Naming “the whistle-blowers”, Cynthia Cooper, Coleen Rowley and Sherron Watkins, as Persons of the Year, was the right thing to do.
As Rafe puts it, “The reason they don’t recommend Java for Web development is that they don’t understand it. “
And Niel explains, “the advantages of JSP strongly outweigh the problems with JSP.”
Nice to know I’m not alone 🙂
In my comments Dave shares the one real problem JSP has, other then it’s lack of availability – error statements are horrible. Just horrible.
JSP does NOT suck! Uttering those words is against the conventional wisdom of so many at javablogs.com and elsewhere. I feel the expectation from many Java developers – for JSP to provide easy seperation of HTML and logic – by default – is unreasonable. If that were it’s main goal – then it’s a failure. But if you look at JSP as a PHP/ASP/CGI competitor – feature for feature it’s stands on it’s own two feet. What’s missing is the availability of it for your average web dev hacker.
Don’t you think MovableType could be written in JSP? Of course it could. And it probably would be easier to maintain, more scalable, and easier to extend.
But not to deploy. The market for MovableType would shrink to such a size as to not make it worth the effort.
Seperation of logic and design in JSP does suck. But honestly – is it any better with CGI, PHP, or ASP?
Just as in apps developed with those languages, if the goal is for designers to manipulate HTML and avoid dangerous logic code, then you embed a templating language for them to interact with. Would you let a web designer touch your CGI scripts? Hell no! Then why would you in your JSP?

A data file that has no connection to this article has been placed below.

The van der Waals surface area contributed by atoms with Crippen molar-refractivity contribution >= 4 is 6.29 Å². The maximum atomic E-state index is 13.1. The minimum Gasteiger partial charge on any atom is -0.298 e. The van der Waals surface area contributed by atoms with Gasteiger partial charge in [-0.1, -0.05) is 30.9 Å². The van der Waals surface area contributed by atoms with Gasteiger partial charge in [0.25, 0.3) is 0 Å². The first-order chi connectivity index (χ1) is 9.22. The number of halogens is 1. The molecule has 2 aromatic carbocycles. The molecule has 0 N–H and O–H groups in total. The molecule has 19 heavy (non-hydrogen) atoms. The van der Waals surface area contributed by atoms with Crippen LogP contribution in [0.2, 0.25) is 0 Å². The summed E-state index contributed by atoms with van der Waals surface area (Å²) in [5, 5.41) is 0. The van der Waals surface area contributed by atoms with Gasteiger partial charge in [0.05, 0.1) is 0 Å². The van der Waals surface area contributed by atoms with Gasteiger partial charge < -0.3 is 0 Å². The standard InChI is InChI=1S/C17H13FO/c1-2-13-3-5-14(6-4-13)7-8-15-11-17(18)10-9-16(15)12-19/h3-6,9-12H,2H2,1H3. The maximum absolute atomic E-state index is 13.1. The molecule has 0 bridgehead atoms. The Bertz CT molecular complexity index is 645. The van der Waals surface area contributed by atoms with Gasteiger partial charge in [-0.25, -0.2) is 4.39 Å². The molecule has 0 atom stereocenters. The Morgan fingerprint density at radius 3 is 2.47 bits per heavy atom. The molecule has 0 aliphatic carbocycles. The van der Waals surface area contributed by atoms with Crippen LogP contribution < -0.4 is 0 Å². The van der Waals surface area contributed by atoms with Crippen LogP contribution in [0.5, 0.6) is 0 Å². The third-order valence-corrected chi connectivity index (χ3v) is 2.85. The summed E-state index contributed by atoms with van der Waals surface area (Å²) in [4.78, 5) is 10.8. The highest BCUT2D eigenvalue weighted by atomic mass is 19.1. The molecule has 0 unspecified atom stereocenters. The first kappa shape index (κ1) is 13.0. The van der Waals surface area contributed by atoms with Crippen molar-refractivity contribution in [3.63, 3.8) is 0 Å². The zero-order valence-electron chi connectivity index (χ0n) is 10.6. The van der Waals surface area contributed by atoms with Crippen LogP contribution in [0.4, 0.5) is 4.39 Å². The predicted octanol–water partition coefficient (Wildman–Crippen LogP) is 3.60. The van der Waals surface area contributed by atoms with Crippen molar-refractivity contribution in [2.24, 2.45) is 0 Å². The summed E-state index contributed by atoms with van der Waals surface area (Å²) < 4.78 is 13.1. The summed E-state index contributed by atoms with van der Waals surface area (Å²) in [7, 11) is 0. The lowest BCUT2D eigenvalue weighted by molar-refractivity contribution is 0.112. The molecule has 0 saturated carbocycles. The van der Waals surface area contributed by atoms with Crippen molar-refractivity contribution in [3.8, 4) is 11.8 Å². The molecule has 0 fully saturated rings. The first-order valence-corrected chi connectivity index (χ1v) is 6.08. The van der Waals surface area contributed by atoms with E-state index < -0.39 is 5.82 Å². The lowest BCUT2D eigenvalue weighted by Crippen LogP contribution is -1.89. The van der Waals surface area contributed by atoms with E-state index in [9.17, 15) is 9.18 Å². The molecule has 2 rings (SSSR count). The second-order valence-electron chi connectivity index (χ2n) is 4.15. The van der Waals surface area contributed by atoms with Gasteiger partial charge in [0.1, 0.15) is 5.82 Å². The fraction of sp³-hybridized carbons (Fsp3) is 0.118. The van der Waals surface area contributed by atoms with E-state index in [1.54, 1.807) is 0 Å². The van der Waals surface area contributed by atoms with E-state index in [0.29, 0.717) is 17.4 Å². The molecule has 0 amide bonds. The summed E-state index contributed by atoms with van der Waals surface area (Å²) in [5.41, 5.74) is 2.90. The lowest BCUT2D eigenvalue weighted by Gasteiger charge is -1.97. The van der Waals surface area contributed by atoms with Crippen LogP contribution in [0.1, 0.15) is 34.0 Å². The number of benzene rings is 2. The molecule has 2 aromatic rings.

MovableType does this. Why couldn’t a JSP app do the same? Fact is – they can.
There are a growing number of templating languages that suit this purpose and are available for Java developers today.
Saying JSP sucks is like saying Perl sucks.
And that couldn’t be farther from the truth.
Has a company finally put *all* of the pieces together in an easy to use, cheap, package? Macromedia’s Contribute sounds cool. Gotta give it a whirl.
This comes via part three of Jonathon Deacour’s Conversation with Joe Clark. Whadda quote!: “The larger CMSs are a kind of protection racket: You buy our system for six figures, and then you keep paying us every year to maintain your license, and also you’ll have to hire a person trained in our ways to keep your system up and running. Fail to do any of that and your entire site crashes. It’s extortion, really, and high-end CMSs are dogs in so many ways?they can’t produce valid code, their URLs are appalling, and they are difficult to use. In essence, big CMSs are mainframe systems, with the same need for constant nursing and non-stop tending by codependent system administrators as those old mainframes.”
The first of three book excepts from “Java Enterprise Best Practices” gets you thinking about Servlet frameworks.
I’m getting many, many, many requests to my home PC on port 3396 today. My firewall software is keeping them from getting thru – I think – and my PC isn’t sending anything out – but it’s too weird not ask – any of you out there are seeing something like this today? I use Comcast digital cable, I’m used to a few script kiddies doing port scans daily, but the nonstop requests to 3396 is freaking me out.
Some interesting posts in this discussion on the lack of free Java web apps.
Some point to the lack of web hosts that provide Java services. I think Kattare, the host I am using, is great and I recommend them, but this is correct – there must be many more then there is today. Sun would do Java a world of good if it evangelized to web hosting providers and made it easy for them to provide basic services.
Some mention a difference in approach between the Perl/PHP/Python folks and the Java folks. Supposedly Java developers get overconcerned with archetecture and forget the real task is to get the job done. There’s some truth to that. I’ve run into many developers like this. I’ve been accused on occasion 🙂
It’s universal – Al Gore rocked SNL.
Gervase Gallant muses on how the process of writing code could be as natural as the process of writing prose. I like this piece.